And so these markets should not be entered with a sense of naivete. Don’t expect to be able to use unadapted Western direct marketing techniques. And don’t expect to achieve a Western level of results. I don’t believe this is the time for making a killing in the Russian or Eastern European direct mail market.

However, this is a time when you can profit by gaining experience in how to address this market. Without question there is an enormous consumer and business market out there. Surely, there will come a time when a savvy marketer will be able to enjoy considerable success in it.

Tough Sledding

As you can imagine, magazine and newspaper publishers in Russia are having a really tough time right now. Many, if not most, find their publications in a virtual state of bankruptcy.

Russian publishers are finding that it was easier to break free from Communism than it is to break even in a business sense.

It’s no surprise, though, when you consider some of the obstacles they face. For example, did you know that most Russian publishers do not know who their subscribers are?! For Westerners, this seems inherently impossible. But it is indeed the case today, a sorry holdover from the Communist past.

Antiquated Methods

For Ivan Denisevich to subscribe to a new magazine, he can’t just pick up the phone. Instead, he must go in person to his local post office. There he will fill out a two-part government subscription form. He’ll keep half as his receipt. The local post office will keep the other half. They’ll also notify a central subscription/distribution monopoly of their need for one more copy each time Ivan’s magazine comes out.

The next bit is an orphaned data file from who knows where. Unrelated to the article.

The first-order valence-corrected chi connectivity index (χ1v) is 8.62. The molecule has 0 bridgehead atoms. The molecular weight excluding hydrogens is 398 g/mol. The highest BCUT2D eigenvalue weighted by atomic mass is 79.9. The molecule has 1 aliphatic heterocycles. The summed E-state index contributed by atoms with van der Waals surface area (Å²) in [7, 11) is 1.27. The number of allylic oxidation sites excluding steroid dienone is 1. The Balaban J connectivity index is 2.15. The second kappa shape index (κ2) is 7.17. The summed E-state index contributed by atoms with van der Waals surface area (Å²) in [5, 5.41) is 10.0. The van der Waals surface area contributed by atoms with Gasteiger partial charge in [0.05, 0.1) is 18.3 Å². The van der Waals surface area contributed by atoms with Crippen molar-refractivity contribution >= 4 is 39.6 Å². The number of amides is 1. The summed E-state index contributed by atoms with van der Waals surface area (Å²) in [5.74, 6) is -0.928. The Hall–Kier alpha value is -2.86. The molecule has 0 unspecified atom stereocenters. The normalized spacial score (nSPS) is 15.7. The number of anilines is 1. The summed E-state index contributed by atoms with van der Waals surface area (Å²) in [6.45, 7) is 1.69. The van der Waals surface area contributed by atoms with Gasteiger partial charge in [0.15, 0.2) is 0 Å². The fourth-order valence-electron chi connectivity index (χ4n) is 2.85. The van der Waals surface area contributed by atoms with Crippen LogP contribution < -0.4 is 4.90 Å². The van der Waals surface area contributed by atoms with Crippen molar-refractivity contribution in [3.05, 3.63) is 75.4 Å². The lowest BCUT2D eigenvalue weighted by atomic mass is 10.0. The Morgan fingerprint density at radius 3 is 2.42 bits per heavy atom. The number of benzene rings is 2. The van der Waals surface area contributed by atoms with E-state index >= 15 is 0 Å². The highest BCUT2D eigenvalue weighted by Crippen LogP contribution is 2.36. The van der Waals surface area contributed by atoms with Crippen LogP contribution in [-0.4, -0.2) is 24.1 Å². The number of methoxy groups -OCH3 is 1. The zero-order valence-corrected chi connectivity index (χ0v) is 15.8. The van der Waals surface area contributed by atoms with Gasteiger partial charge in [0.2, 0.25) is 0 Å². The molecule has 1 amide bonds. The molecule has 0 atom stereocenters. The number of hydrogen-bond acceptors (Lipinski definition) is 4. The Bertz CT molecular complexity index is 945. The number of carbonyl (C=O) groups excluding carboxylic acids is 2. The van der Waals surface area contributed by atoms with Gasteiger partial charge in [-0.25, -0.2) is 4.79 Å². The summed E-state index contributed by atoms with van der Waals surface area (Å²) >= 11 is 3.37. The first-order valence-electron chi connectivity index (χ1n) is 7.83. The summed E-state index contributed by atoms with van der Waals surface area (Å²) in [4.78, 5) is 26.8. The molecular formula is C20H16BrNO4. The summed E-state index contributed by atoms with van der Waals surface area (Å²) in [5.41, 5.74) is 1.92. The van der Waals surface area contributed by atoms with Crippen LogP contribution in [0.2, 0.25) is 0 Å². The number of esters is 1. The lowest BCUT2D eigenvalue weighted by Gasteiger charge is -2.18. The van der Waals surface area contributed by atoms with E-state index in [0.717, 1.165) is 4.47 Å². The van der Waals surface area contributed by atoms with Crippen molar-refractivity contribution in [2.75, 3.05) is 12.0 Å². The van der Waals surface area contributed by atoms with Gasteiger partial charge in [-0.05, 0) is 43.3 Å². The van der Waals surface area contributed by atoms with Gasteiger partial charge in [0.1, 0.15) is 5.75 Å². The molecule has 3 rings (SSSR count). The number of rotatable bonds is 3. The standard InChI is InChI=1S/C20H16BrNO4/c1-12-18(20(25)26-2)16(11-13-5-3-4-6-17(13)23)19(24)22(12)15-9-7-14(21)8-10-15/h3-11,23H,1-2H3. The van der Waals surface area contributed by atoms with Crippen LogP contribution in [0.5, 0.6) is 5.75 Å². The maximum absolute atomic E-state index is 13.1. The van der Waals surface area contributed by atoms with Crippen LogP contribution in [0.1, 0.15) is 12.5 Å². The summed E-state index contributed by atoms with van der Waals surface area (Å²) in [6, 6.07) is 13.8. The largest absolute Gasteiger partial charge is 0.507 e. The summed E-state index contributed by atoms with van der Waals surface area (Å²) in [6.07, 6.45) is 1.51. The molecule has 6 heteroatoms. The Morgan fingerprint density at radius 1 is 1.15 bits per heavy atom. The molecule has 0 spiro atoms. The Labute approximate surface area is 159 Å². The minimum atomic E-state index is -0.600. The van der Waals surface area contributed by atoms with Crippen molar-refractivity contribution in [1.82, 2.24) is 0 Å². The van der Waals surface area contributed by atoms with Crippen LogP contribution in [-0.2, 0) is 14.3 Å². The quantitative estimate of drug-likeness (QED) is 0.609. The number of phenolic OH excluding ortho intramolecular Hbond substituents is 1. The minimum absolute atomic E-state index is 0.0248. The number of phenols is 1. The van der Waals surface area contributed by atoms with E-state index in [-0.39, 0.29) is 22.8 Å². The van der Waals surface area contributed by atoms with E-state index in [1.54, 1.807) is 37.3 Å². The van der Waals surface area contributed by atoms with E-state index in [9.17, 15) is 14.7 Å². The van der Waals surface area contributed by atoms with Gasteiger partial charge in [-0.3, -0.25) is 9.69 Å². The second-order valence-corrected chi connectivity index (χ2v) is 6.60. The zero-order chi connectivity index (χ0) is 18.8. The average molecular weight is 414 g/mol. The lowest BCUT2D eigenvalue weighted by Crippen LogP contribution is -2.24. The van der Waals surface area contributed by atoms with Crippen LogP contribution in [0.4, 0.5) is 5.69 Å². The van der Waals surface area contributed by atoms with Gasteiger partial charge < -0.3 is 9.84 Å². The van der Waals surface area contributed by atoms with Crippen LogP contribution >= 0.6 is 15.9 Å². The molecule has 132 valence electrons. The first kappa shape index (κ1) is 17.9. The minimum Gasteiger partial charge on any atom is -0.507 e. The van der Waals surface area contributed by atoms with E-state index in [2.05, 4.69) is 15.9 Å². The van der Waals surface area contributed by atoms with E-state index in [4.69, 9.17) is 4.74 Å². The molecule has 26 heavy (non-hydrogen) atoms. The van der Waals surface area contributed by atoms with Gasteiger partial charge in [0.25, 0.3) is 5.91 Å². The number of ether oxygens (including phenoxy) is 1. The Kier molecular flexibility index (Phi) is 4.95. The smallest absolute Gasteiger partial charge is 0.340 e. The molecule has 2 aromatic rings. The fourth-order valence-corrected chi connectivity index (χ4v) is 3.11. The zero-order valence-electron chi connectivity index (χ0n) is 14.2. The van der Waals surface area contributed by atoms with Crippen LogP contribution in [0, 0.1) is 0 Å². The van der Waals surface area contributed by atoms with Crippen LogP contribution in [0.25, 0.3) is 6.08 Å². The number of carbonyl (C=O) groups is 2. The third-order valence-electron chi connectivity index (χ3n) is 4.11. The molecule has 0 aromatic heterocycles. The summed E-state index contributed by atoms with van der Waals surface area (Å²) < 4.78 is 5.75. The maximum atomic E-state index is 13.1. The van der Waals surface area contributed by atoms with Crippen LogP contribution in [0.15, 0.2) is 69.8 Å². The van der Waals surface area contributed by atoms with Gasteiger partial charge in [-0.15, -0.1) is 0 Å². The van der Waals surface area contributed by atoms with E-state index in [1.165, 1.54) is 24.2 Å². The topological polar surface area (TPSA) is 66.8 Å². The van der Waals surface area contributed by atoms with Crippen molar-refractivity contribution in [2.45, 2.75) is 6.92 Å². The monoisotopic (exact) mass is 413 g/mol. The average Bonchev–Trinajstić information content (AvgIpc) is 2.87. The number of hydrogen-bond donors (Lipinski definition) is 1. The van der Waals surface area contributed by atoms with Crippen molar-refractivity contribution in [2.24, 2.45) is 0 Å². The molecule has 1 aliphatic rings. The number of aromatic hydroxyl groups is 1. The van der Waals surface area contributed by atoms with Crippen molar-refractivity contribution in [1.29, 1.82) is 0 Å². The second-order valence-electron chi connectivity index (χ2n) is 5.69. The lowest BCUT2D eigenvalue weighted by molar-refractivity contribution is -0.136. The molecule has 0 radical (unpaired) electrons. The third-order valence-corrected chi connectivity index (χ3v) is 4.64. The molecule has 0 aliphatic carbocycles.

The publisher of the magazine to which Ivan just subscribed will never know his name. Instead, the government monopoly will tell the publisher how many subscribers they have — but not who they are, where they live, what they do, or anything!

When an issue comes out, the publisher will turn over to the monopoly an appropriate number of unaddressed copies. The monopoly knows how many copies to send to each local post office. And when copies arrive at the post office, that card Ivan filled out a while back will be their way of knowing that Ivan is to get one of the copies. His name will then be marked on his copy, and it will be sent out on his postal route.

I think you can see what this system does to the ready availability of subscriber lists. The publishers don’t have them. And the government monopoly that does, won’t share them. This antiquated system puts a stranglehold on the publisher and on the prospective direct marketer, as well. It’s hardly a situation conducive to promoting business.

Pity the poor publisher, though. He can’t even take steps to improve his renewal rate — he doesn’t even know to whom he should send the renewal notices!

Another Approach

Some publishers have been experimenting with their own systems of alternate delivery. Also, just recently, we’ve heard that there have been some changes in the state system. We were hoping that this would mean the publishers could finally have their own subscriber lists. Finally people could order their subscriptions from the publisher. And finally the economy was advancing from its largely cash-only basis.

Have our hopes materialized? Alas, no. We understand that part of the state monopoly has been privatized. Details are sketchy coming out of Moscow. And not everyone fully understands the consequences of the change. At first glance, however, it appears that the change will make little practical difference to the publishers.